A new report from Kotaku has revealed major allegations about Nintendo of America, brought by former testers who describe a ‘frat boy’ culture where unwanted sexual comments are common, and career progression for women is extremely stunted.
Several former employees have spoken out, flagging multiple issues with communication and workplace etiquette, claiming that issues of harassment and uncomfortable comments are not typically addressed, and that those in the Nintendo of America offices have ‘a problem treating women with respect.’
Testers speaking to Kotaku have nearly a decades worth of experience – some worked in the 3DS and Wii U era, while others hail from the current Switch era. All seem to agree that Nintendo of America has a major issue with gender discrimination.
One female worker claimed that during their time at the company, they witnessed a man in the company-wide ‘Laughing Zone’ group chat post a meme about why Vaporean was the best Pokemon to have sex with – alongside intimate, explicit descriptions. Later, the same employee posted about why it was ‘okay’ to be sexually attracted to Paimon of Genshin Impact, a character that resembles a prepubescent child. These comments were reported to management at Aerotek, the company that contracted testers for the Nintendo of America headquarters, but this ultimately led to the employee being blamed, shamed, and quitting her job.
She was allegedly warned to be less outspoken, and the employee in question was only assigned sexual harassment training.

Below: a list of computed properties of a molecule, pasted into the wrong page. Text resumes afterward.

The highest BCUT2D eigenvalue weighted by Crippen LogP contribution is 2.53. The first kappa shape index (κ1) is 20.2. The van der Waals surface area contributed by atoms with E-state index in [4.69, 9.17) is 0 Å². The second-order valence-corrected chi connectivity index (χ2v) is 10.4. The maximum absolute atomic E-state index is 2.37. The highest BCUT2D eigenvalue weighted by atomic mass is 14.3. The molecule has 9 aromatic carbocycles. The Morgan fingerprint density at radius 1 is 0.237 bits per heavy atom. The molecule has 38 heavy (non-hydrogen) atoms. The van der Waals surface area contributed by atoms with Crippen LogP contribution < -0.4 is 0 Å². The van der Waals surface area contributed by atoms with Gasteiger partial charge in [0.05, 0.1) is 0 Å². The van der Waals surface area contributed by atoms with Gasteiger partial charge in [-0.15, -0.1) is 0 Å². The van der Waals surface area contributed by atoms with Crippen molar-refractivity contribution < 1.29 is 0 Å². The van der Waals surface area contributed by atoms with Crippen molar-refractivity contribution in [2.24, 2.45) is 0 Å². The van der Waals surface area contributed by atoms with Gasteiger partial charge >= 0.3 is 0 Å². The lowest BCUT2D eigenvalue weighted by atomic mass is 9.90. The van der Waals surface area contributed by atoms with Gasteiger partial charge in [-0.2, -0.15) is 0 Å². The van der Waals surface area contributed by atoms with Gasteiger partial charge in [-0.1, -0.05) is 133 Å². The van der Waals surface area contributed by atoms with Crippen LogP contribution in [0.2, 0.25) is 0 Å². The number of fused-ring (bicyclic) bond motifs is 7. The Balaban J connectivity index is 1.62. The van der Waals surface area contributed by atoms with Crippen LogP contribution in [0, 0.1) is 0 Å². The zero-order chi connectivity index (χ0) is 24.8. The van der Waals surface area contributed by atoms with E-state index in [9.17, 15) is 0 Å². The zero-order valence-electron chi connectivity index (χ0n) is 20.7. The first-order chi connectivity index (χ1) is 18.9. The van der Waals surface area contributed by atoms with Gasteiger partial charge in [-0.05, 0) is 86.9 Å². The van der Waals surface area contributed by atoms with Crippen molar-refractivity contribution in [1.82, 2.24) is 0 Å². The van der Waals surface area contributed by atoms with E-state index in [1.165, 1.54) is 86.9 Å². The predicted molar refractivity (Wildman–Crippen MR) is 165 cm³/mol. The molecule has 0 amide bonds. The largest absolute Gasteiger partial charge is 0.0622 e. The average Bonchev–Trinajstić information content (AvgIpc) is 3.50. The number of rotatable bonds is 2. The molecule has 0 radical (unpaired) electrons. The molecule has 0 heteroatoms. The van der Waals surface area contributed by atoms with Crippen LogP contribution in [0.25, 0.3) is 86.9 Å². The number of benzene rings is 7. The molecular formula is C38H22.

Kotaku spoke to ten individual sources for its story, with many sharing similar experiences. Some spoke of difficulty advancing their career from a contractor to a full-time employee – a situation which allegedly impacted women disproportionately – while others allege the company deployed a system of ‘favouritism’ that depended on courting favour with tenured employees.
‘There was a male [full-time employee] that was constantly making really gross jokes and comments, but he was the friend of everybody there. Everybody loved him,’ one female employee said. ‘Me and other female employees didn’t like that it was being said. But we didn’t say anything because if you [did], you were called overly sensitive.’
Several sources alleged that employee Melvin Forrest was part of this issue. He would allegedly make ‘inappropriate advances’ towards female testers, talking about their appearance or their weight openly. A senior supervisor, Eric Bush, also allegedly once asked a female contractor for the colour of her underwear. Bush, as of writing, is still employed.
‘[Product testing] really felt like a frat house sometimes,’ one former tester claimed. She alleged that male employees would constantly make outdated jokes based on gender stereotypes, making many in the room feel uncomfortable.
Another woman, who is an out lesbian, described poor reactions to her sexuality in the workplace. One male colleague reportedly called it ‘sad’ while others told her she was just ‘playing hard to get’ or claimed that she was really flirting with everyone.
The report is fairly damning, and paints a poor picture of the culture at Nintendo of America.
While Nintendo of America president Doug Bowser has now reportedly sent out an internal message to employees acknowledging the report and promising, ‘[the company] will always investigate any allegations we become aware of, and we are actively investigating these most recent claims,’ it appears there’s major work to do.
‘We have strict policies designed to protect our employees and associates from inappropriate conduct and expect full compliance with these policies by all who work for or with us,’ Bowser wrote in a memo viewed by Kotaku.
With Bowser recently condemning similar allegations of sexual harassment at Activision Blizzard, and committing to increase the number of female managers at the company to allay these issues, it’s clear Nintendo of America has a major stake in addressing these complaints. Only time will tell what steps the company takes to fully investigate and address these serious allegations.